Sponsored link
Friday, July 30, 2021

Sponsored link

UncategorizedPolitics on Tuesday: Private phones, public business

Politics on Tuesday: Private phones, public business

What if the mayor is communicating with his aides, his allies, local businesses, whatever, with his personal email and cell phone, doing public business in a way that avoids the intent of the open-records laws?

This came up early in the Obama administration, when the president was allowed to keep his BlackBerry, but only with additional security features. His emails will be part of the public record forever, under the Presidential Records Act.

But that doesn’t trickle down to the local level, where I’ve many times sought email records from city officials only to be told that they “don’t exist.” That’s probably because they exist on private phones and email accounts.

As far as I know, this question has never been tested in court. But if everyone’s doing what Christie’s aides are doing, it makes a mockery of any public records law.

Let’s suppose that, as with Chris Christie’s staff, the mayor (or a senior aide) has been using his private cell phone to text with Ron Conway about another tech-industry tax break. And along the way, he mentions that there’s a city contract coming up that one of Conway’s companies ought to bid on. That’s city business, and it absolutely ought to be public; if he’d used a city email account, it would be.

But his personal cell phone? Or his personal email? Maybe not.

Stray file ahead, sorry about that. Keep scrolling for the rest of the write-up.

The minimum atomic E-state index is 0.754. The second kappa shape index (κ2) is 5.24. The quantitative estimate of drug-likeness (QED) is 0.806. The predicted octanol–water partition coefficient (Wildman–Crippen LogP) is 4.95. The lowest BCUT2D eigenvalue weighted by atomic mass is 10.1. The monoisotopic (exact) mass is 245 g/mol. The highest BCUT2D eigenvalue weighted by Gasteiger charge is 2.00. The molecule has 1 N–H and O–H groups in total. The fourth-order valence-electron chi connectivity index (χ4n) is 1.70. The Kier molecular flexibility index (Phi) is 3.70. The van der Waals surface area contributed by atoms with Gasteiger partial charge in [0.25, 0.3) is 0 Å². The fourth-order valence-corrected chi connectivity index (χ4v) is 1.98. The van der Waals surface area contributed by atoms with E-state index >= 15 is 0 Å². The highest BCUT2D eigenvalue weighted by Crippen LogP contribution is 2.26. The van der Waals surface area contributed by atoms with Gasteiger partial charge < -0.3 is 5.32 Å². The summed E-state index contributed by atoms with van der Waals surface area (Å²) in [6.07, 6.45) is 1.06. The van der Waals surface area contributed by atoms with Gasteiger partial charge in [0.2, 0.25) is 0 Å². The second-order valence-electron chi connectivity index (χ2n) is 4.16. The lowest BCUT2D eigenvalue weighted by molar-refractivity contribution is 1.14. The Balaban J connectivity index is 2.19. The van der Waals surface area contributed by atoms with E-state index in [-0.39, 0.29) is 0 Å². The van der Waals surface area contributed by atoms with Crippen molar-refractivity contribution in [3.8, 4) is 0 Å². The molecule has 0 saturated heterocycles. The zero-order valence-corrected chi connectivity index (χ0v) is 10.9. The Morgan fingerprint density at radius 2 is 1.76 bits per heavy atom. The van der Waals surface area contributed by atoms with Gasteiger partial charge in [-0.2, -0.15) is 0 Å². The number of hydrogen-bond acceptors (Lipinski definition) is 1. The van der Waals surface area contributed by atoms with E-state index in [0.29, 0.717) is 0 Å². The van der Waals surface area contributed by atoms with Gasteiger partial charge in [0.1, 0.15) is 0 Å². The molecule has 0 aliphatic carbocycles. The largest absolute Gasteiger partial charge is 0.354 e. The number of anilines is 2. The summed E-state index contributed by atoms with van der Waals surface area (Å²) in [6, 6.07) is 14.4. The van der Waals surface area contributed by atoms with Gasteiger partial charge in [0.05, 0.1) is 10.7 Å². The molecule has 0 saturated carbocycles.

There is massive potential for mischief here.

Could the city decide that, while it’s fine to use personal electronic devices for official business, those texts have to be made public and can’t be deleted (as per city Sunshine law?) Or could the city decide that it’s against the rules to use private devices to engage in official city business? How do we deal with this? Because this is how public business is done now. In secret.

Marke B.
Marke Bieschke is the publisher and arts and culture editor of 48 Hills. He co-owns the Stud bar in SoMa. Reach him at marke (at) 48hills.org, follow @supermarke on Twitter.
Sponsored link


  1. yea, they’re public records. I’ve been involved with at least two instances – up in the foothills and down on the central coast – where public officials were using private accounts for public business. In fact there was a lawsuit brought by the 1st amendment coalition against the city of auburn for this very fact. it was settled out but the outcome was disclosure of information and an agreement to issue all city council members an official city account for any and all city business.

Comments are closed.

Sponsored link

Top reads

SF to pay $8 million after cops framed an innocent man for murder

Plus: An urban farm in the Portola, and shadows on two city parks ... That's The Agenda for July 26-August 1.

Review: Wangechi Mutu brings cosmic energies to Legion of Honor

Stunningly reverberating with the collection, 'I Am Speaking, Are You Listening?' tells different stories of art

The campaign against CRT is all about preserving white privilege

That's the story the right-wing politicians don't want to talk about—because it's still a very real part of American life.

More by this author

PHOTOS: Second People’s March traces original 1970 Pride March path

Full of protest, music, and killer looks, the alternative Pride march brought LGBTQ color to Polk Street.

Watch: ‘Girl Shock’ author Maria Konner on trans journey from ‘tech dude’ to fabulous

New memoir takes colorful and important trip through the life of one of our beloved nightlife 'fembassadors'

Reconnect with the Bay: Our readers’ favorite things to do now we’re back

Here's what you told us you couldn't wait to do in the wake of reopening.
Sponsored link

You might also likeRELATED